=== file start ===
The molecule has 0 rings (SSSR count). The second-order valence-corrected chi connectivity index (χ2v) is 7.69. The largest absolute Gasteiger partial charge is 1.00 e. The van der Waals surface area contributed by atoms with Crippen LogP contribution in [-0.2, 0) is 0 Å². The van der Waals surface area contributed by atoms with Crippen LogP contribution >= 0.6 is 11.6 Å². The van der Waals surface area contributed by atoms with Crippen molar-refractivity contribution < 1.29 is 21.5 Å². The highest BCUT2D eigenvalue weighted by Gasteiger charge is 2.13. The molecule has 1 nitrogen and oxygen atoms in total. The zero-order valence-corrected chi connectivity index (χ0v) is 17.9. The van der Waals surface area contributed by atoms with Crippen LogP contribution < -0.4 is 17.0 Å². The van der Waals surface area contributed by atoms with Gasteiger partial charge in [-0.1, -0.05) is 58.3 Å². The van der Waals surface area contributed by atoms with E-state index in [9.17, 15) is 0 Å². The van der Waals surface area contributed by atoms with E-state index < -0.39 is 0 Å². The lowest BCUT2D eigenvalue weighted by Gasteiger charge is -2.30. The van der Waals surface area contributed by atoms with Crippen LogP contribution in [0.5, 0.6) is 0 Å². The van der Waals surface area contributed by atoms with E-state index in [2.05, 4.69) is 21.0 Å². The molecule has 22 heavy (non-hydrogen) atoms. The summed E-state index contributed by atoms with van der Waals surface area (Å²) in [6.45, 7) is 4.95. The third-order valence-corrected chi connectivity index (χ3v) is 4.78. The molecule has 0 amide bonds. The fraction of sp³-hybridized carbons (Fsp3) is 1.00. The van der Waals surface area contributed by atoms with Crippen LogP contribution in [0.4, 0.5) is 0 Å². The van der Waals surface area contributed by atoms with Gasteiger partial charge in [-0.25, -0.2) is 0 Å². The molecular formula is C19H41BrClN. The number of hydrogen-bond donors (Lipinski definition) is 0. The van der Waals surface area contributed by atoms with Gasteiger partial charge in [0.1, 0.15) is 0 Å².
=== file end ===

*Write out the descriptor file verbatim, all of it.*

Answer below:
The molecule has 0 rings (SSSR count). The second-order valence-corrected chi connectivity index (χ2v) is 7.69. The largest absolute Gasteiger partial charge is 1.00 e. The van der Waals surface area contributed by atoms with Crippen LogP contribution in [-0.2, 0) is 0 Å². The van der Waals surface area contributed by atoms with Crippen LogP contribution >= 0.6 is 11.6 Å². The van der Waals surface area contributed by atoms with Crippen molar-refractivity contribution < 1.29 is 21.5 Å². The highest BCUT2D eigenvalue weighted by Gasteiger charge is 2.13. The molecule has 1 nitrogen and oxygen atoms in total. The zero-order valence-corrected chi connectivity index (χ0v) is 17.9. The van der Waals surface area contributed by atoms with Crippen LogP contribution < -0.4 is 17.0 Å². The van der Waals surface area contributed by atoms with Gasteiger partial charge in [-0.1, -0.05) is 58.3 Å². The van der Waals surface area contributed by atoms with E-state index in [9.17, 15) is 0 Å². The van der Waals surface area contributed by atoms with E-state index < -0.39 is 0 Å². The lowest BCUT2D eigenvalue weighted by Gasteiger charge is -2.30. The van der Waals surface area contributed by atoms with Crippen LogP contribution in [0.5, 0.6) is 0 Å². The van der Waals surface area contributed by atoms with E-state index in [2.05, 4.69) is 21.0 Å². The molecule has 22 heavy (non-hydrogen) atoms. The summed E-state index contributed by atoms with van der Waals surface area (Å²) in [6.45, 7) is 4.95. The third-order valence-corrected chi connectivity index (χ3v) is 4.78. The molecule has 0 amide bonds. The fraction of sp³-hybridized carbons (Fsp3) is 1.00. The van der Waals surface area contributed by atoms with Crippen LogP contribution in [0.4, 0.5) is 0 Å². The van der Waals surface area contributed by atoms with Gasteiger partial charge in [-0.25, -0.2) is 0 Å². The molecular formula is C19H41BrClN. The number of hydrogen-bond donors (Lipinski definition) is 0. The van der Waals surface area contributed by atoms with Gasteiger partial charge in [0.1, 0.15) is 0 Å².